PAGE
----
So, I’m understating it to tell you that the place had a few spaces in the walls, floor, and ceiling. Great for letting in mosquitos, stink bugs, and some of the largest, meanest-looking spiders you’ll ever come across in cottage country. When you combine those holes with a plate of delicious waffles smothered in the sweetest maple syrup — well, it spells nothing but an opportunity for a mother red squirrel and her brood of four little ones.

We called her Hoppy. She hopped like a rabbit but climbed trees. At Dry Lake, almost everything is not what it seems. Hoppy was raising her hungry little family inside a large cavity in the fork of the ancient spruce between our cottage and the dock. She’d sit on a solid branch that stretched out toward the window above our sink. From her perch, she could easily look right into our place. She didn’t miss a thing.

So it was that Hoppy didn’t miss my waffles. Her nose told her a pile of stuff in there was worth investigating. It was an easy jump from the end of the bouncing limb to a hole beneath the shingles, along the attic rafter to one of those ‘good enough’ holes in the ceiling above the bedroom door, down the wall ending in a longish but not impossible leap onto the table. One cautious hop, pause, then another cautious hop, pause, and then dig in. Hoppy made short work of those waffles. She’d eat some, then save some for her kids, retrace her hops back to the nest, drop off chunks of the waffle to the squealing little ones, and then return quickly to the waffles. She’d repeat this each and every day that I didn’t beat her to those waffles first.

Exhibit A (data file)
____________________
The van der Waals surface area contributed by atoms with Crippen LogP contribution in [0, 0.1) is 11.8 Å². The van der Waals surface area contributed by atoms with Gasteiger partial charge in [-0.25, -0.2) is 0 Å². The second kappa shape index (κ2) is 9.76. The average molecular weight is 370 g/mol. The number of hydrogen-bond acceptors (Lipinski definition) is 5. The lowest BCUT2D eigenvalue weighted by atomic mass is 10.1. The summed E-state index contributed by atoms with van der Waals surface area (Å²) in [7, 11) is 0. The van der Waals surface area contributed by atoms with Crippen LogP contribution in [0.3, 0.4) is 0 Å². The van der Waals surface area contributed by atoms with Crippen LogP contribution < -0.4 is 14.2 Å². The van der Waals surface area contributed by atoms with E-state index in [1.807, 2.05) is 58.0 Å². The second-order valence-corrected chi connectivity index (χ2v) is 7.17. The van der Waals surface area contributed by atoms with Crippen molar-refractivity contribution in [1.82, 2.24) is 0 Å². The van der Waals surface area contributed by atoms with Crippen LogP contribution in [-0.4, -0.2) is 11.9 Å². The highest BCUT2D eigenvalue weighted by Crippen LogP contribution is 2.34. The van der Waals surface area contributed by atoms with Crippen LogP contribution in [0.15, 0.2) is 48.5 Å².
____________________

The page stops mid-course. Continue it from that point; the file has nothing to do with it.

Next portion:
Now that I knew how she was getting into our place, I could’ve quickly boarded up the holes. But the Fulbright home on Dry Lake is more holes than solid board, so what was the point?

That summer, Hoppy and I made a deal. “Some mornings, it’s yours; other mornings, it’s mine.” Early bird gets the worm and all that stuff.

I knew that Eliza would love the story of Hoppy and the waffles. She’d surely write a poem about it and read it to me over the dying embers of our campfire on a deserted beach over on Shudder Lake. Only in my dreams. I never told her. A poem was never written. Another opportunity lost.

Oh, there’s one other thing.

I’m sure you’ve been wondering about this little “Fulbright Fact” right from when you started reading my story: how can a lake be called Dry Lake? I mean, almost by definition, aren’t all lakes in Ontario full of water? Lots of water?

Family legend has it that when the first Fulbright discovered the lake in 1940, he and Jack Daniel’s were very close friends. One day, while under the spell of Jack, great-grandpa Frank chopped off a big toe when he should’ve chopped a chunk of wood. He nearly bled to death but packed the injury with tree moss, poured liberal amounts of Jack on the wound, and swore he’d never touch a drop again. When he was sober, he called the water all around him, Dry Lake.

At least, that’s what family legend says happened.


Image of Don Herald

Perhaps it’s his lengthy career in social work and organizational consulting, but Don delights in taking note of common life events that twist unexpectedly or the intriguing personalities he sometimes encounters in his daily activities. These observations provide the inspiration for many of the situations and characters that eventually appear in his stories. Don’s short fiction, flash and poetry are being published online in Canada, the U.S. and the U.K. He is a co-founder and active Writers’ Group of Peterborough member.  Don’s published stories website: